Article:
For starters, it's helpful to choose a sunscreen that you're actually going to want to put on your skin. Bare skin is vulnerable to 100% of UVB rays - even going out with SPF 5 is better than going into the world without any sun protection at all.
Find a sunscreen that you enjoy putting on your skin, this way, you won't purposefully forget it in the morning or try to avoid it. It helps to pick one out that feels good on your skin, is dry to the touch once applied, doesn't leave a white tone on the skin, and even smells nice (not all sunscreens have to smell coconutty! You can find sunscreens at a variety of price points with different fragrances.)
Dr. Kung recommends that her patients utilize a mineral sunscreen rather than a chemical sunscreen, regardless of SPF as long as it is higher than 30.
"Mineral sunscreen (Zinc and Titanium sunscreens) are particularly helpful to keep our skin cool beyond just protecting our skin from sunburns. Mineral sunscreens reflect the heat and energy from UV rays away from the skin, thereby reducing skin temperature," she shares. "Research suggests that zinc oxide and titanium dioxide contain sunscreens (a.k.a. mineral/physical/inorganic sunscreens) are far better at protecting the skin from longer UVA rays and visible light than conventional chemical sunscreens."
The problem with mineral sunscreen is that it often leaves a white, blue-ish cast on the skin. While this cast is a good thing in that it shows that the sunscreen is working and has formed a visible barrier between your skin and the sun, it's a bad thing in that it's not cosmetically appealing - no one wants white sunscreen skin!
This problem goes away if you use a tinted sunscreen. Tinted sunscreens are a type of mineral sunscreen that also gives your skin some limited coverage, similar to a very sheer foundation. And that's not their only benefit, either. "Tinted sunscreens have been shown to be more effective in protecting our skin from both UV and blue light," shares Dr. Kung. "My personal preference is to use a tinted sunscreen with a CC cream. I find that it blends with my skin tone (I am skin type IV) without leaving a white cast."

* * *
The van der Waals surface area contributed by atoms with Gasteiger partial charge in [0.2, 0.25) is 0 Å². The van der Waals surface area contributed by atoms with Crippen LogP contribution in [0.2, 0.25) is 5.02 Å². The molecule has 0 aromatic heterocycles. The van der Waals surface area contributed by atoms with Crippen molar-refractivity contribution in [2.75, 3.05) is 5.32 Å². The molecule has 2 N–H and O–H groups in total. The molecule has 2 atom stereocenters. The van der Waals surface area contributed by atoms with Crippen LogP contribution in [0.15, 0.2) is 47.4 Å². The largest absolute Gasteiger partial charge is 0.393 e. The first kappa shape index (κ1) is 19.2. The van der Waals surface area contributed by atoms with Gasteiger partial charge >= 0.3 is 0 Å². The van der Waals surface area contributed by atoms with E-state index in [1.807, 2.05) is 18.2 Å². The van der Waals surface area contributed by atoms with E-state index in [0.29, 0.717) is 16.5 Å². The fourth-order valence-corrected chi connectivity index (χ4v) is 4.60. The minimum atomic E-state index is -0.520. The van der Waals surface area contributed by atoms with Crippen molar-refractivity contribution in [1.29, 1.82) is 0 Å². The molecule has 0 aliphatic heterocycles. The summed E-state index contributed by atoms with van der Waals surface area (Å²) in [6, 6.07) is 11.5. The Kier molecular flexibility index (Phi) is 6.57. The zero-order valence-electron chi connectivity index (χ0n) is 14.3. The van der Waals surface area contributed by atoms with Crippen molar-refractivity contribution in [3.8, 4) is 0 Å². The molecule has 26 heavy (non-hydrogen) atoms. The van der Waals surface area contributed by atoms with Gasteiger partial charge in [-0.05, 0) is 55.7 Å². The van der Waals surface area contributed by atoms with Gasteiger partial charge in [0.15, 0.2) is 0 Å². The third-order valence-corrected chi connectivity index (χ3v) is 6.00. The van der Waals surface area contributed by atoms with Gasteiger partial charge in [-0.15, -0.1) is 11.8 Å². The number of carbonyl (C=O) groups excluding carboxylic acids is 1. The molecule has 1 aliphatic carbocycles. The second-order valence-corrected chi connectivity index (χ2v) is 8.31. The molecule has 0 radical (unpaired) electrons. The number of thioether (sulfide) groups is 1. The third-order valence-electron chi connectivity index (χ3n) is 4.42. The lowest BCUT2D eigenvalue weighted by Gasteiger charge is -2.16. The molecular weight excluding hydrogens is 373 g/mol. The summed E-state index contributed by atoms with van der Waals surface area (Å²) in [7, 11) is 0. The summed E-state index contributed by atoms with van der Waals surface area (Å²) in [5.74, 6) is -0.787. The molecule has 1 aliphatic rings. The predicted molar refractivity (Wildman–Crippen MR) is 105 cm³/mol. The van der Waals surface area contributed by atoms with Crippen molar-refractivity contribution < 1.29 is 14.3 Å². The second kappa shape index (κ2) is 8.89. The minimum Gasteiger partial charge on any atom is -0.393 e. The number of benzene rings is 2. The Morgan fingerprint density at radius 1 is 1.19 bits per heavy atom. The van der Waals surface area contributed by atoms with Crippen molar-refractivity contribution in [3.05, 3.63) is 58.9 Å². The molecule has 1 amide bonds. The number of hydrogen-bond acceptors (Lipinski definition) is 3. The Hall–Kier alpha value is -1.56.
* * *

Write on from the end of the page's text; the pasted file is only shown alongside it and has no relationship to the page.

Many of us pat ourselves on the back for applying sunscreen before makeup when we get ready in the morning. Unfortunately, this isn't enough - even after you've applied your makeup, you'll still want to put on more sunscreen later in the day. "I often suggest putting sunscreen on as the last step of a beauty routine. Sunscreens are so well formulated now that many of them blend well with makeup," shares Dr. Kung. So if you're in the market for a new sunscreen, go for one that you can layer over your makeup in the middle of the day. Your skin will thank you for it.
Not willing to reapply sunscreen in the middle of the day? No problem - you can touch up your makeup with a different type of product that contains SPF. Per Dr. Kung: "Many makeup products such as primers, foundations, and CC creams often contain titanium oxide and iron oxides." So check the bottle of your favorite foundation, and see if it's got an SPF on the label.